Medal of Honor Recipient Ty Michael Carter Recalls Hours-Long Afghanistan Fight
The Army staff sergeant now assigned to 7th Infantry Division at Joint Base Lewis-McChord spoke to the media with wife Sharon by his side.
He couldn't succumb to the fear. He couldn't be afraid to die, not when so many of his fellow soldiers were depending on him.
Carter - who was serving as a calvary scout with the 4th Infantry Division’s Bravo Troop, 3rd Squadron, 61st Cavalry Regiment, 4th Brigade Combat Team - helped his fellow soldiers endure a six-hour battle when enemy fighters attempted to overrun Combat Outpost Keating using heavy small-arms fire and indirect fire Oct. 3, 2009 in the Kamdesh district of Afghanistan’s Nuristan province.
Carter resupplied ammunition to fighting positions throughout the battle, provided first aid to a battle buddy, killed enemy troops and risked his life to save a fellow soldier who was injured and pinned down by overwhelming enemy fire.
For his actions, Carter, 33, will receive the Medal of Honor from President Barack Obama during an Aug. 26 ceremony at the White House. He will become the fifth living Medal of Honor recipient for actions in Iraq or Afghanistan.
"A long time ago, I told myself that if I was ever placed in a combat situation that I wouldn’t let fear make my choices for me," he told a group of reporters during a press conference Monday at Joint Base Lewis-McChord. "Inside, all I thought about was supporting the men in that position."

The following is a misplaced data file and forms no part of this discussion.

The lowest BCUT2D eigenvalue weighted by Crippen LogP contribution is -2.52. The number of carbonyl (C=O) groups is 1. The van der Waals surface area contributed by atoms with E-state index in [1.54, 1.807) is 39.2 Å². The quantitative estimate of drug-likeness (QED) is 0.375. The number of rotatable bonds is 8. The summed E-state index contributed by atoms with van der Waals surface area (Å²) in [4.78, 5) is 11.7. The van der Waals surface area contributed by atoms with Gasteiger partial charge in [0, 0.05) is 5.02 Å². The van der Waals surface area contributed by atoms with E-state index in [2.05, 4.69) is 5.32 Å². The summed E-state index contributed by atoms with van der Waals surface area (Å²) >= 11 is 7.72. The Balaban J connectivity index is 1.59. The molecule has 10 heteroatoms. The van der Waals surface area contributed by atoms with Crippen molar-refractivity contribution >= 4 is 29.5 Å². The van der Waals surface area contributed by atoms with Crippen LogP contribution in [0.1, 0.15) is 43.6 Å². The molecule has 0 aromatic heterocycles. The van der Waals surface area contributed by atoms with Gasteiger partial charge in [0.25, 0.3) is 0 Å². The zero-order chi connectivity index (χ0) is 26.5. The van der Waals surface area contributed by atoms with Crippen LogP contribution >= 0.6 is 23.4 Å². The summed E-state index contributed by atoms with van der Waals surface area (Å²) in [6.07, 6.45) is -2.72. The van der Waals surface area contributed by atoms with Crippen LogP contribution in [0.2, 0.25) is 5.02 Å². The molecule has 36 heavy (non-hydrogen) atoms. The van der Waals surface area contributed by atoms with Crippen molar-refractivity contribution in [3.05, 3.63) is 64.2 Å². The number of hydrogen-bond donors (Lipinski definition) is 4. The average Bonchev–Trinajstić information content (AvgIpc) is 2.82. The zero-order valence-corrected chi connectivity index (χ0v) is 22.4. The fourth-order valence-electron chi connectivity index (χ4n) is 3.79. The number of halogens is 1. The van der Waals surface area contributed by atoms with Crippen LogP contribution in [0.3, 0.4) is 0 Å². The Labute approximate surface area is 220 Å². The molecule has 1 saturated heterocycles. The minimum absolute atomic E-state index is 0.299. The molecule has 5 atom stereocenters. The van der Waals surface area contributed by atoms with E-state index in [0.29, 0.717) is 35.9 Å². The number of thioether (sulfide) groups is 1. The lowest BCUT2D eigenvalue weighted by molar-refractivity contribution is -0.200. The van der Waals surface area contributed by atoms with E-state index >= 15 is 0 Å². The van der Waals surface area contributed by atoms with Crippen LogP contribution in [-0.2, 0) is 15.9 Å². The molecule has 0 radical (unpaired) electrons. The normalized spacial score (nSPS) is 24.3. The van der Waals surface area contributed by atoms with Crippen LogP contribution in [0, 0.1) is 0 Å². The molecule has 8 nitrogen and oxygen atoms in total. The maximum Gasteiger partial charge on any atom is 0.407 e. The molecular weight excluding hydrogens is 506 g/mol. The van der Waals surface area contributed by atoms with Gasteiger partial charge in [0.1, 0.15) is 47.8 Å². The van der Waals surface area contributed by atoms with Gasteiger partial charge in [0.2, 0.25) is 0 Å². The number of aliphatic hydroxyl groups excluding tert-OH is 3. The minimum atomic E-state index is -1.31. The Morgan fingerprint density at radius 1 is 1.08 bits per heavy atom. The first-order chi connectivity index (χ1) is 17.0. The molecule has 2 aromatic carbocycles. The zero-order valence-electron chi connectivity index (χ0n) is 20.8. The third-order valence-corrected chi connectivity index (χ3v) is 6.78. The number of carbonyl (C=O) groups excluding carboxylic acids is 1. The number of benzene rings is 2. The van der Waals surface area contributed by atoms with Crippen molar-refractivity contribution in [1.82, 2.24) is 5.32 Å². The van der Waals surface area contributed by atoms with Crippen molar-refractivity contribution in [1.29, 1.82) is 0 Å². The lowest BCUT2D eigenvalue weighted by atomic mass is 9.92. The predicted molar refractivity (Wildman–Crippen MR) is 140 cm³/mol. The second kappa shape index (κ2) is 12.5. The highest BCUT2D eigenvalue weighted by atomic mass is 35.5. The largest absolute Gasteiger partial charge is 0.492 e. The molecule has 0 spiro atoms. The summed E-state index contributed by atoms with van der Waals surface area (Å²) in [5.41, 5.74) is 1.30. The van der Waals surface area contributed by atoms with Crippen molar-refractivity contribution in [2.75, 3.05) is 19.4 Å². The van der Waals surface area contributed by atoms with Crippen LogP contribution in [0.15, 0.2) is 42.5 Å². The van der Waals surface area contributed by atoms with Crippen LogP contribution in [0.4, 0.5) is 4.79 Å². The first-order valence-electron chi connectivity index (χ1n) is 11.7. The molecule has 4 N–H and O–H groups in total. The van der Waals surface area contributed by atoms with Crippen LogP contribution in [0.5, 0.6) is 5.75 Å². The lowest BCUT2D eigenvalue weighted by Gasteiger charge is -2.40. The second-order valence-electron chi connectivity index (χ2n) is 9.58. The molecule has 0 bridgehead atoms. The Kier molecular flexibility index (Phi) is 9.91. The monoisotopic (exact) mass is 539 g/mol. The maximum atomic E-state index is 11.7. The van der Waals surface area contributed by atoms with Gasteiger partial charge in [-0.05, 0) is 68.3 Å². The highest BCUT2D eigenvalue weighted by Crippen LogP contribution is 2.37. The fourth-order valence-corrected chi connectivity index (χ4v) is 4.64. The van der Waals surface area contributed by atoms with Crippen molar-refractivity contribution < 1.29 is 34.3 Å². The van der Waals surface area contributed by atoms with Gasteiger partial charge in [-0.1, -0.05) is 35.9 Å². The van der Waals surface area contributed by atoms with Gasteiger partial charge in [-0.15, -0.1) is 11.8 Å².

In all, eight men from his group died that day, and 25 more suffered injuries, including Carter, who sustained hearing loss, shrapnel to the body and a concussion.
On Monday, with wife Sharon holding his hand, he described the harrowing things he witnessed four years ago. He also spoke honestly about his struggles with Post-Traumatic Stress Disorder and thinking about the soldiers who died that day.
"I feel that I owe them so much," the Spokane native said of those soldiers' families. "I feel embarrassed to be in their presence because they have lost so much."
He said he is undergoing counseling to be a better husband to Sharon and father to his three children: Jayden, 14, Madison, 8, and Sehara, who's eight months old.
"I am truly honored to be here and to be by his side," his wife said. "I could never wrapped my mind around it, the severity of what they’ve been through."
Ty Carter - who's now assigned to 7th Infantry Division at JBLM - said he wants to work with the Warrior Transition Battalion to help other soldiers cope with PTSD and other behavioral health issues.
"There’s still a lot of stigma behind it," Carter said. "The Army treats it like it’s a combat wound because it is a combat wound. It's something that needs time to heal. The best way to do that is to utilize the facilities the Army has provided."
We've uploaded a video of today's conference above.